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Intimacy in books? How much is too much?

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message 1: by [deleted user] (new)

I've been a bit open about my distaste in sex in books. I suppose it's due to not finding it much different than porn, especially when it's particularly graphic.

But I've been skimming through blogs posts over the weekend about the very subject, and am slowly changing my tune. However I still feel weird about it being described in great detail. I guess my question is how much is too much?

In almost all my reads current and past, girls have been virgins. The men they go for, extremely experienced. And there's always small or huge signs of slut shaming , especially in YA. And seeing other people's views, and I may sound a bit like I'm on a feminist agenda here, female sexuality appears almost secondary to a mans.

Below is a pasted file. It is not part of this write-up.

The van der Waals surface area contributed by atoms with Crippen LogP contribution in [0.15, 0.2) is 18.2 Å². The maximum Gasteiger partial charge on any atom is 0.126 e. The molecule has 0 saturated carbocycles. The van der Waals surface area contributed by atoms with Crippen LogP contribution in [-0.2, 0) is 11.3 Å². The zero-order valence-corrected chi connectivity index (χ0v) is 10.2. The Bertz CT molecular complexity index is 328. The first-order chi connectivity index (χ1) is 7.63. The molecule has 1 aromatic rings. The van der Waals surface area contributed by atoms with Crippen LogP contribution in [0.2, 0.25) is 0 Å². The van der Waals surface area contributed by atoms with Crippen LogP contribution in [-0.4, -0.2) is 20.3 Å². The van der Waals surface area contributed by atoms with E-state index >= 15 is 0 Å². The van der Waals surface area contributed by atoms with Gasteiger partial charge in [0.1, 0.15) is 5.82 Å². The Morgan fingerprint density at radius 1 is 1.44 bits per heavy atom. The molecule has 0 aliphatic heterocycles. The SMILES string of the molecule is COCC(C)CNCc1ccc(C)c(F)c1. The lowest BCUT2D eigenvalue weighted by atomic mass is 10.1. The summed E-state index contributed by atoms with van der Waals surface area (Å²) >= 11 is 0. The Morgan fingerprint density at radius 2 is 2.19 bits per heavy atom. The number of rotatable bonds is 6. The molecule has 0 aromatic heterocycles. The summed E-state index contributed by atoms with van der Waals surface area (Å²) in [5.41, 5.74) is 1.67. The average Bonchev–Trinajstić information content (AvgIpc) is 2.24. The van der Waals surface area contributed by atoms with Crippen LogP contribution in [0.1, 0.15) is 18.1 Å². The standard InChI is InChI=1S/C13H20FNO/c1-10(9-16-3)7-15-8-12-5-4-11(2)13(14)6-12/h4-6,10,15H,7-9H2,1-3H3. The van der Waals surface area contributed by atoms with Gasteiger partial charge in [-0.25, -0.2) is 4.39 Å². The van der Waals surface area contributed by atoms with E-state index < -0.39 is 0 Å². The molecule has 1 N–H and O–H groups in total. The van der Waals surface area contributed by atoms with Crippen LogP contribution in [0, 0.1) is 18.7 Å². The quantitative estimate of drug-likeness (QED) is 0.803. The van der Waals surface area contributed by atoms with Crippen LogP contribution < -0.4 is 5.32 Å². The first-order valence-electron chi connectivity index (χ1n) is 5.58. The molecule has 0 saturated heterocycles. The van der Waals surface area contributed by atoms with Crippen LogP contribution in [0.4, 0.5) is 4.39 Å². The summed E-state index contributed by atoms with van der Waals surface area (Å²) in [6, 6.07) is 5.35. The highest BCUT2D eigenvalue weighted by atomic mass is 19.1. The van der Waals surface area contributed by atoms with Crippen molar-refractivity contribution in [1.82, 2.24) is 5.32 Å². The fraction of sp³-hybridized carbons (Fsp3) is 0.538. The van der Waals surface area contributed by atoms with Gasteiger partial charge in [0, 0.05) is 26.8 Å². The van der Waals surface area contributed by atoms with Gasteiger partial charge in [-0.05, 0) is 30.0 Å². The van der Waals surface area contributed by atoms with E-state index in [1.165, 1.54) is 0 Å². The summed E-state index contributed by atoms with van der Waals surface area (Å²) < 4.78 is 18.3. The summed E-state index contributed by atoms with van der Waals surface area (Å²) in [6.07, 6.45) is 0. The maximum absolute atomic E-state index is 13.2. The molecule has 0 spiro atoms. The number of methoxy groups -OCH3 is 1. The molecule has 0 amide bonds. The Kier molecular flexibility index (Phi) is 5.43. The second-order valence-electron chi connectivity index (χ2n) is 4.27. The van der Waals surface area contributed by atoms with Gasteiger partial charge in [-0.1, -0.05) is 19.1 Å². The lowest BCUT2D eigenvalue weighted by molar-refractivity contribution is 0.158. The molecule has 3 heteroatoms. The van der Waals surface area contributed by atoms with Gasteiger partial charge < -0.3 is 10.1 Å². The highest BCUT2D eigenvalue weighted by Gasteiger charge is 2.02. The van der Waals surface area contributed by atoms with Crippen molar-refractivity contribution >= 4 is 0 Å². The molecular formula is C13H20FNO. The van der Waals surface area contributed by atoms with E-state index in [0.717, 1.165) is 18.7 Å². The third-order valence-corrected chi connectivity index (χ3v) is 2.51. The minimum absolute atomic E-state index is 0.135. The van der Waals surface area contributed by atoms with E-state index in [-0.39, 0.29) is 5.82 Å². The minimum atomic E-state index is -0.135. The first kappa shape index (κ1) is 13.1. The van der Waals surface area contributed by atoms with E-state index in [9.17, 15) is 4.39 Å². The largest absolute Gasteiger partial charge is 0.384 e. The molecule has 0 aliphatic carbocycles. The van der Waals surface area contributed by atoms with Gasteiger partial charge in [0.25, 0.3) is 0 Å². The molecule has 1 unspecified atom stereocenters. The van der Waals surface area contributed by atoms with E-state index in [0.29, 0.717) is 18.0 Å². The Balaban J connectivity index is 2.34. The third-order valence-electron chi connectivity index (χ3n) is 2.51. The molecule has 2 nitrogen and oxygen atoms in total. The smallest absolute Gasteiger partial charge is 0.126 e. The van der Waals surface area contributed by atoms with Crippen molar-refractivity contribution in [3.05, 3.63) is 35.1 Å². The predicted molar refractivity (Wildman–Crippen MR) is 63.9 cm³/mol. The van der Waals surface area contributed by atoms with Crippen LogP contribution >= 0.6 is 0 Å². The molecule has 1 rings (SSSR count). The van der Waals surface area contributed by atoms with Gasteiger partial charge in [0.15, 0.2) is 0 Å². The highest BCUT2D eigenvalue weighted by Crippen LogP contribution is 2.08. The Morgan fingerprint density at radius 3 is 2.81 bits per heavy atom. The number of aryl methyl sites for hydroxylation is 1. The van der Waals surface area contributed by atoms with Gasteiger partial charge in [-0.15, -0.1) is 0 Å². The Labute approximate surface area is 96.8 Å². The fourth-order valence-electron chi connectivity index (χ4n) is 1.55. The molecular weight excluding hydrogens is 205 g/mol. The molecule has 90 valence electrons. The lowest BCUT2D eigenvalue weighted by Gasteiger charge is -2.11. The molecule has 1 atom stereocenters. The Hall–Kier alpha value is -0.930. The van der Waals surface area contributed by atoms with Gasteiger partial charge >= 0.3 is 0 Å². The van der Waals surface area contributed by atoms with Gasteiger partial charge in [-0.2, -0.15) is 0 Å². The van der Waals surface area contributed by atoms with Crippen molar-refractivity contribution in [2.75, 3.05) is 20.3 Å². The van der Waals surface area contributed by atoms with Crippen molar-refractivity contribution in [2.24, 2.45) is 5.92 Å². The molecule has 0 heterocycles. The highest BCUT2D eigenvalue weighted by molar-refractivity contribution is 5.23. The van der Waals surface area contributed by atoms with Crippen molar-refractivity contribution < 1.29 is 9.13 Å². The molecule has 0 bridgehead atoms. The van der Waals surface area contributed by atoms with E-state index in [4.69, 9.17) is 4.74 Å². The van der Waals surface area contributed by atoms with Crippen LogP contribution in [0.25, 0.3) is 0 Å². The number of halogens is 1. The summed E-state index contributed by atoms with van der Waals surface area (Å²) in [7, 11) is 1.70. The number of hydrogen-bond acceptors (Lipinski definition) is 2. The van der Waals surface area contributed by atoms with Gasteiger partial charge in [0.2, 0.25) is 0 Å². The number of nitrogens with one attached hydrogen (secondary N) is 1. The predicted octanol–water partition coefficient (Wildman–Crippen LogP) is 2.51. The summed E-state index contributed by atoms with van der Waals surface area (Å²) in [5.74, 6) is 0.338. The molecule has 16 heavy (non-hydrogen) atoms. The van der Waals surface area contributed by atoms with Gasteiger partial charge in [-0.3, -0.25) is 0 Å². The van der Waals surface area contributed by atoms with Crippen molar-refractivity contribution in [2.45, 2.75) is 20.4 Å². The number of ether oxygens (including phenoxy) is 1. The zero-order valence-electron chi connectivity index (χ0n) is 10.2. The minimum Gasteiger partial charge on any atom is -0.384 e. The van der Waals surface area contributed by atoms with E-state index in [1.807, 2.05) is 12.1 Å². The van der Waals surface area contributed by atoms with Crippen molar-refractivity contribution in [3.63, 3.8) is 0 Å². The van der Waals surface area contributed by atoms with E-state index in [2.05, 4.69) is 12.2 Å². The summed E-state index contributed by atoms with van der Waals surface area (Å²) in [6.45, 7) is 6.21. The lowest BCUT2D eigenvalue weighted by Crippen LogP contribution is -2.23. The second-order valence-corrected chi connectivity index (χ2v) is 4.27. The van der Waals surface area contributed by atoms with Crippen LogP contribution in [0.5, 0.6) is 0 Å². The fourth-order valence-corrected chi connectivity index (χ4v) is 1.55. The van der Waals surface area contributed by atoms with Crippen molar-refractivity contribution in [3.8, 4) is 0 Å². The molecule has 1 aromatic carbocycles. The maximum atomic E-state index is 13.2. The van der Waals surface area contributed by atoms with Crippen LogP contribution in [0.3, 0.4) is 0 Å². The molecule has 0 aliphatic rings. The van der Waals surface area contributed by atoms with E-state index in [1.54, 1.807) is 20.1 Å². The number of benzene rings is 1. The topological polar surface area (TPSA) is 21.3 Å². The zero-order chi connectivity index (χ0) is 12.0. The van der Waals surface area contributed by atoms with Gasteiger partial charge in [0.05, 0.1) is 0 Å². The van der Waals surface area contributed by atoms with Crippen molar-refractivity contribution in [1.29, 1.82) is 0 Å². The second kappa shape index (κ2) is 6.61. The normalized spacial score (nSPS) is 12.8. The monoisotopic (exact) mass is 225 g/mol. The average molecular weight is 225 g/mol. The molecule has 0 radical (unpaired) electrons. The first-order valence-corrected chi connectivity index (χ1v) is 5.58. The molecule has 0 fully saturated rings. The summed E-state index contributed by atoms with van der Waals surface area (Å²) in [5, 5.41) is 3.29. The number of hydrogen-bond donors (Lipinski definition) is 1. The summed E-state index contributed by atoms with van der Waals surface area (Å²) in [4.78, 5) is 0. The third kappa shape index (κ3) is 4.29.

Young women deserve to see their own outlets where they are put first or are control of their sexuality. Virgins or not. It's almost as if women are written to have no experience to somehow seem more worthy to their love interests.

I've been quite ignorant in my thoughts in sex in books. I'll admit I'll still probably steer clear of books with great detail, but not just men enjoy and have sex. It almost seems as if books dictate how a woman should see herself if she hasn't waited until marriage, or that she shouldn't somehow take pride in her own sexuality.

Would love to hear thoughts.


message 2: by Laurel (new)

Laurel Rockefeller (laurelarockefeller) | 53 comments Guinevere wrote: "I've been a bit open about my distaste in sex in books. I suppose it's due to not finding it much different than porn, especially when it's particularly graphic.